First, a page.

The Bolivian tragedy eloquently teaches several lessons that our peoples and popular social and political forces must learn and record in their consciences forever. Here, a brief enumeration, on the fly, and as a prelude to a more detailed treatment in the future.
Subjects Archives: Imperialism
Imperialism, Globalization, and War
“Mesa and Camacho, discriminators and conspirators, will go down in history as racists and coup plotters,” Morales said in a tweet early Monday morning.
Judging by the minimal impact of the news, there will likely be few consequences for those who suppressed information and misled the world, nor for those who called for war on the basis of it, their assertions proving, once again, disastrously wrong.
Sanders has been made into a non-person, and his proposals routinely distorted, because the corporate media want Americans to meekly submit to the Race to the Bottom.
It is a measure of the fortitude of Iran that—despite these unilateral U.S. sanctions—it has been able to maintain production of medical equipment and drugs. Nonetheless, the Human Rights Watch report should be seen as an alarm.
Otto Meza, a calm, bespectacled 46-year-old Salvadoran political cartoonist deals with a whole spectrum of domestic issues. Many of the themes Meza uses to label his cartoons provide a stark overview of the issues facing contemporary El Salvador: “Migration,” “Inequality,” “Corruption,” “Transparency,” “Impunity,” “Historical Memory.”
Over the past few months President Trump has unilaterally by Tweet and telephone begun to dismantle the U.S. military’s involvement in the Middle East. The irony is amazing, because in a general overarching narrative sense, this is what the marginalized antiwar movement has been trying to do for decades.(1) Prof. Harry Targ, in his important […]
The article was met with howls of protest across Twitter, but among the many apt responses, Bess Kalb’s description (11/25/17) captured my heart and gave me the single most useful phrase of the Trump era: “Nazi-normalizing barf journalism.”
Critical thought in our current political conjuncture faces a debate about the characteristics of the neoliberal and neofascist offensive and the challenges that these offensives raise. This debate engages three important dimensions: the character of contemporary capitalism, the new monsters that drive it, and the possibility of necessary alternative futures.
Stuart Holland’s Meso-Socialism.
The situational systematic position of Black women, particularly in the US, has long been explained throughout the decades whether it has been called “triple oppression”, “double jeopardy”, or more notably, “intersectionality”.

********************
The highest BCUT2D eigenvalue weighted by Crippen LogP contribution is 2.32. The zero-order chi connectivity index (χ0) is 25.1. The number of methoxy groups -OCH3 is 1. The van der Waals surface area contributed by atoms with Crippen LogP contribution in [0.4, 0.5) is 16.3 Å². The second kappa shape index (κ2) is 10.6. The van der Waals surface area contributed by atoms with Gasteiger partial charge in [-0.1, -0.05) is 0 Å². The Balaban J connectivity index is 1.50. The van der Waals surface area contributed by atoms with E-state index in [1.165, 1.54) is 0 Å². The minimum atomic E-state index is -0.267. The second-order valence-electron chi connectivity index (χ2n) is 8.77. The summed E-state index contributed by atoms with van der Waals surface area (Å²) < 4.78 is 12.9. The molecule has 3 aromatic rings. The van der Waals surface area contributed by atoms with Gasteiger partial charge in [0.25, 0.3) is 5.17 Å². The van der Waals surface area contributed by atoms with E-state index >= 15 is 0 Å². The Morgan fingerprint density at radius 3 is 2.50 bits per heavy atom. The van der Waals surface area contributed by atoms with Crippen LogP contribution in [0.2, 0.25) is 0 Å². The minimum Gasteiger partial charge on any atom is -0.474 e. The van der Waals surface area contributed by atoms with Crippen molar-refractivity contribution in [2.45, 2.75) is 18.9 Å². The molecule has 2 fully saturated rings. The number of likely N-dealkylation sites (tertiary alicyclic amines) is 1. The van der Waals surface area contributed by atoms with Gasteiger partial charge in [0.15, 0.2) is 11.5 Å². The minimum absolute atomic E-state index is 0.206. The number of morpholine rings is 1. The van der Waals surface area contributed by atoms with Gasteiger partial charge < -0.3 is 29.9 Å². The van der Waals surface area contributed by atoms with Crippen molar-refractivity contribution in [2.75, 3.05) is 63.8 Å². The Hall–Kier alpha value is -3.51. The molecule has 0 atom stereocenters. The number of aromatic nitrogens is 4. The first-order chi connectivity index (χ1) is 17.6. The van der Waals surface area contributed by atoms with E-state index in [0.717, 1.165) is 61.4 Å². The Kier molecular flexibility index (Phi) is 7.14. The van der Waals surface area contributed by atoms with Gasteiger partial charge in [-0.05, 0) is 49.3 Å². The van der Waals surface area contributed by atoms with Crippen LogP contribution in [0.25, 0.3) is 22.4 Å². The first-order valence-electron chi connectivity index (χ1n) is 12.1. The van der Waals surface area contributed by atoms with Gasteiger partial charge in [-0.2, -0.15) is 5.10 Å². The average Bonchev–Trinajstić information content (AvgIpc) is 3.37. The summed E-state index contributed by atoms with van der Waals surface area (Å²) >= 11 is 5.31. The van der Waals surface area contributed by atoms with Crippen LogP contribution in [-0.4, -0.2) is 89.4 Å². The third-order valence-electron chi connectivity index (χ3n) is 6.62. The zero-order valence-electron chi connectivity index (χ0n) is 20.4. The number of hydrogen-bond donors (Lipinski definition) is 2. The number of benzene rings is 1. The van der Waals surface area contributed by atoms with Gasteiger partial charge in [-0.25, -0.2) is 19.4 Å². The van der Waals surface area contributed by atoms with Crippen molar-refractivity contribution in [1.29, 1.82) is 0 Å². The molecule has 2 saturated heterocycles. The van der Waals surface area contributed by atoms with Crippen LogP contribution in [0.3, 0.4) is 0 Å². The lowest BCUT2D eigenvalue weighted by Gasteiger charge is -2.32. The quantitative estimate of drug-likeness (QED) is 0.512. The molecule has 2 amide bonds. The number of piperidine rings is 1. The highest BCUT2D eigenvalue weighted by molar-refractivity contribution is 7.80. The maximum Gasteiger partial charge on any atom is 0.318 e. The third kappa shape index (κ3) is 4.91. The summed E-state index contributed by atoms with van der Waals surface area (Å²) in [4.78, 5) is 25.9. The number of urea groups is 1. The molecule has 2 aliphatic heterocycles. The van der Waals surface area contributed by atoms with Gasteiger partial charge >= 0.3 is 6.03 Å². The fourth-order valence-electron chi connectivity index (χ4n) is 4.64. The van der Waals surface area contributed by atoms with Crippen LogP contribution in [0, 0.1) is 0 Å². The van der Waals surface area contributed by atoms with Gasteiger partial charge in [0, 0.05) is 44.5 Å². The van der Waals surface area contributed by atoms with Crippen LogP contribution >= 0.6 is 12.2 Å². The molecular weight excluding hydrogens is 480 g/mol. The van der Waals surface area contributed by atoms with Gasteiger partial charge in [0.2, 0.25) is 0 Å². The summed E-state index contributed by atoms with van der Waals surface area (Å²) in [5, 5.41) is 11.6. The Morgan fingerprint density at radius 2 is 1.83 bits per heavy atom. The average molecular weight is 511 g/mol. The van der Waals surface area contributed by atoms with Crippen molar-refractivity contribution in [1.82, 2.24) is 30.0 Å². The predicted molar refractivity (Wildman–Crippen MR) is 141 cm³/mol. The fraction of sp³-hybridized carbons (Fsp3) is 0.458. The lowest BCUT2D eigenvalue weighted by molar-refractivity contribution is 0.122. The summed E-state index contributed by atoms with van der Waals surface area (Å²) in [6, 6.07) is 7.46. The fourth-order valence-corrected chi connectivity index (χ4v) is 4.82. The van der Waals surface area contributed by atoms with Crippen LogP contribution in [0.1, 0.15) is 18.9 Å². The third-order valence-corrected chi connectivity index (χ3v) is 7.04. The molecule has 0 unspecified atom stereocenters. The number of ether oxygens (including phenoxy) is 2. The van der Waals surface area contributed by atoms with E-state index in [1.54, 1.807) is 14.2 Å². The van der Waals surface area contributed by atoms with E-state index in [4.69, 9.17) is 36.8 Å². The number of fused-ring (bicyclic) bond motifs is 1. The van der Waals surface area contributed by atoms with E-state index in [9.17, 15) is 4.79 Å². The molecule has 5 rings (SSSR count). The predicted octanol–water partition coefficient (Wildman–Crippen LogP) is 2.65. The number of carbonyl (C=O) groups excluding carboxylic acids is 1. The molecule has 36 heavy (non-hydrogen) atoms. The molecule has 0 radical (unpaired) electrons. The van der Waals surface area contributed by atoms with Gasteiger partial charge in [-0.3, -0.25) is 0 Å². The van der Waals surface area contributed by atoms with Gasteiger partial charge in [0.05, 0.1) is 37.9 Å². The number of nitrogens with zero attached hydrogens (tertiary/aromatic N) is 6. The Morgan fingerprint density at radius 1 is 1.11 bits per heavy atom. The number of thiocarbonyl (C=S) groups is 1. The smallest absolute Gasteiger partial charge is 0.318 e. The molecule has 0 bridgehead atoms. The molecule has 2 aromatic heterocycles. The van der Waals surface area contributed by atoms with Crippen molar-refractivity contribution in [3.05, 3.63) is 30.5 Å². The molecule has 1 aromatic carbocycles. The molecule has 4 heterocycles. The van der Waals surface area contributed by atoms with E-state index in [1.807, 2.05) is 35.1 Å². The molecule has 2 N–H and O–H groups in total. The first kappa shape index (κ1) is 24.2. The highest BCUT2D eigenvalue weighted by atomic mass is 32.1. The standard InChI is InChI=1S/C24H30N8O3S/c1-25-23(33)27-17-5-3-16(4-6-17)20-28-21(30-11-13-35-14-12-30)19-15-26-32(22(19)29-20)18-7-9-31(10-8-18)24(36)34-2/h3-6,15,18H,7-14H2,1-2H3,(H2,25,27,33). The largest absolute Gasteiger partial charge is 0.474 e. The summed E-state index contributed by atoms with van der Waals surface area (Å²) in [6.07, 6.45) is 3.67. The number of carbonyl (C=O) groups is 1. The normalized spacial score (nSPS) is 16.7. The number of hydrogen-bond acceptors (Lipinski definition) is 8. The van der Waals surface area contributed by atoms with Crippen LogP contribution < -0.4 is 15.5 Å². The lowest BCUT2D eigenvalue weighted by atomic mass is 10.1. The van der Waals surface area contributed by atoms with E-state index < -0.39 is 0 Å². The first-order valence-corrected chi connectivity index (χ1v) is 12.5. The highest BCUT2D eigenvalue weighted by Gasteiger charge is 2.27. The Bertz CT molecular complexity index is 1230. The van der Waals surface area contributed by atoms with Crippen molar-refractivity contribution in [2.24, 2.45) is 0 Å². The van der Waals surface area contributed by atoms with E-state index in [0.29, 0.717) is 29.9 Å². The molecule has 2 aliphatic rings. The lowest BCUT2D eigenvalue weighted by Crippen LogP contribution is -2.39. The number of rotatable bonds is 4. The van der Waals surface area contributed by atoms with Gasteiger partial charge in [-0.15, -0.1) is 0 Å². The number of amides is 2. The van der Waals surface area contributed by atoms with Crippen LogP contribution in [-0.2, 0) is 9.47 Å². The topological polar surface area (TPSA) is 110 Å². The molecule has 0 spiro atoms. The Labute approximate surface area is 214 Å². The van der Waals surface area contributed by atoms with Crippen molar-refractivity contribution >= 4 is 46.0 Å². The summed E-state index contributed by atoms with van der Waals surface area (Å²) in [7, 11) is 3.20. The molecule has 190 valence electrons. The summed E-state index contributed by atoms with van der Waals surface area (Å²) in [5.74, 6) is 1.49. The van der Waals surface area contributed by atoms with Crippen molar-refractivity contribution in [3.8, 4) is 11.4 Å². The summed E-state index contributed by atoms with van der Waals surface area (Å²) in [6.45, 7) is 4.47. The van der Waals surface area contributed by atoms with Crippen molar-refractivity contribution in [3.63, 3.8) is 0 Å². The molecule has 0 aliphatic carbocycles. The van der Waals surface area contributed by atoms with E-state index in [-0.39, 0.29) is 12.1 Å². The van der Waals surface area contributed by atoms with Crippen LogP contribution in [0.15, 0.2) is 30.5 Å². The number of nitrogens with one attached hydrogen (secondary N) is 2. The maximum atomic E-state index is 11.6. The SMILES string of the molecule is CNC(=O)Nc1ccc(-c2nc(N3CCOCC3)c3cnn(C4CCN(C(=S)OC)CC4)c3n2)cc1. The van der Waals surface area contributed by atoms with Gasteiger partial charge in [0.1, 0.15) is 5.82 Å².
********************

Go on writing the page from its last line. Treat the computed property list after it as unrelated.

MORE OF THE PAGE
After nearly half a century of pillage, outrage and crimes of all kinds against society and the environment, we witness the downfall of the ruling model promoted enthusiastically by the governments of advanced capitalist countries; institutions like the International Monetary Fund (IMF) and the World Bank; and self-righteous intellectuals and establishment politicians.
President Evo Morales emerged victorious in the first round of presidential elections in Bolivia held on October 20 but the opposition is set on rejecting the results
You may recall that from 17 September 2019, the United States Federal Reserve injected massive amounts of liquidity into banks due to a quite abnormal situation on the repo market.(1) The repo market designates a mechanism used by banks to obtain short-term financing. They sell securities they hold in repurchase agreements (repo).
Last week 36,000 Bedouin–all of them Israeli citizens–discovered that their state is about to make them refugees in their own country, driving them into holding camps. These Israelis, it seems, are the wrong kind.
When we think “immigrants in America” we rarely consider those who are privileged and weaponized in service of American Empire.
With Extinction Rebellion growing rapidly across the world in the fight against climate change, John Molyneux gives his perspective on how socialists should respond to this phenomenon.
While environmentalist Greta Thunburg was at the UN, John Bellamy Foster, environmental sociologist and editor of the Monthly Review, was in Mauritius to discuss climate change. Weekly had an opportunity to talk with him.
As we wait impatiently while the Brits go through the interminable travail of Brexit, let us have a look at who they are. Not directly in a social, cultural or political sense, but by reviewing the data on UK employment. Work gives a foundation for people’s daily lives and will, in turn, have an impact […]
Climate change is occurring, highlighted by dramatically shifting weather patterns and ever more deadly storms, floods, droughts, and wildfires. And the evidence is overwhelming that it is driven by the steady increase in greenhouse gases in our atmosphere, especially carbon dioxide and methane, produced by our fossil fuel-based economic system.